Because of the wide range of new work situations, ILO Codes of Practice and OSH standards and guidelines must address HFE issues that range from physiological threats such as musculoskeletal disorders or injuries from physical work, especially in IDCs, to cognitive and psychological threats stemming from new information technology, robotics, artificial intelligence, and digitalization. Moreover, the impact and rhythm of the introduction of these global phenomena are different for countries and world regions and their labour practices.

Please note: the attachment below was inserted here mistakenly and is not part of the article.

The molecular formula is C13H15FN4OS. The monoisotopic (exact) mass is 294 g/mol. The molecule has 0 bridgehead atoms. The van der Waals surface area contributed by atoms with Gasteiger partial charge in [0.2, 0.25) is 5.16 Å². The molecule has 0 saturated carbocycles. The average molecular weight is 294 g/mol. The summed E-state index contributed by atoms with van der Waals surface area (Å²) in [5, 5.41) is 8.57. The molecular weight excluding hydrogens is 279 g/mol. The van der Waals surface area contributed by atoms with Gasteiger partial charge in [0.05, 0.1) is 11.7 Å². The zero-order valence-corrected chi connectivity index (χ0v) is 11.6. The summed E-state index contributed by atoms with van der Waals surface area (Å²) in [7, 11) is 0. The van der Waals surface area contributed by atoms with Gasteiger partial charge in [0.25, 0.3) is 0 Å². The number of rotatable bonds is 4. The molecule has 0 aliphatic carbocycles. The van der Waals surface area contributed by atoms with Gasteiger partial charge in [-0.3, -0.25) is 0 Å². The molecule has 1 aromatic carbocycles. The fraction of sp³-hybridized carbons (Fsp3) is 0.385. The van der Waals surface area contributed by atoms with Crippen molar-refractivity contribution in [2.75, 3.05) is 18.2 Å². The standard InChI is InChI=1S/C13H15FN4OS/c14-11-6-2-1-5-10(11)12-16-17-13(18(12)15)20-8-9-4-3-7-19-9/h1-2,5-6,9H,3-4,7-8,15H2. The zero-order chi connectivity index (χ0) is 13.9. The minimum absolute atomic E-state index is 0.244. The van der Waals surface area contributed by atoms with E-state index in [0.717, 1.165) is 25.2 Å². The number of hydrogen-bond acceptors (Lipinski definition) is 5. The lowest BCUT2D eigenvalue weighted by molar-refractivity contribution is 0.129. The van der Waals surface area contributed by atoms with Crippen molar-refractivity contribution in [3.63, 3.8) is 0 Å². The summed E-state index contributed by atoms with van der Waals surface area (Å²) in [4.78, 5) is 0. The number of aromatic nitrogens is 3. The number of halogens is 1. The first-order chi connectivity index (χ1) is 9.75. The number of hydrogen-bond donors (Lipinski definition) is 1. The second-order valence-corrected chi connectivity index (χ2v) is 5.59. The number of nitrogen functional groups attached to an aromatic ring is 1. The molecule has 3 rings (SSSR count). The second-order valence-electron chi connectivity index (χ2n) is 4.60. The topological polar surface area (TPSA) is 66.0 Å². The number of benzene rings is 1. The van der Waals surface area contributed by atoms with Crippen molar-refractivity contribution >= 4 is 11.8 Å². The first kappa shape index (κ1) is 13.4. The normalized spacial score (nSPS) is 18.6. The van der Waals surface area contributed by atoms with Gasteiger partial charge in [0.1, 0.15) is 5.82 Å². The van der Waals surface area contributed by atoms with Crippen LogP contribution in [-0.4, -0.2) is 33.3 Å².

Responding to the challenges – collaboration between IEA and ILO for the Future of Work We WantThe ILO Centennial Anniversary – which is also the 60th Anniversary of IEA - offers a singular opportunity for tackling these challenges and launching projects to create sustainable work systems. ILO has systematically developed relevant OSH standards, innovative guidelines (i.e., ILO-OSH 2001 on Management Systems) and many practical Codes of Practice to improve quality of working life and labour practices for protecting workers, as well as work organization processes to ensure enterprises’ sustainability and productivity. In parallel, the International Organization for Standards (ISO) created HFE standards for human-centered organizations (ISO 27500, 27501). However, new work practices such as those described above impact job profiles and definitions; the ILO and IEA need to work collaboratively to conceive and create new socio-technical approaches for the world of work and apply them through innovative projects and efficient programs that achieve concrete results as soon as possible – especially in IDCs. The “human-centred agenda” recently outlined by the ILO Global Commission on the Future of Work (2019) highlights HFE issues such as the requirement for safe and healthy work conditions and the need to harness and manage technology to ensure that the human is always in command. These challenges must be met in order to ensure sustainable work systems.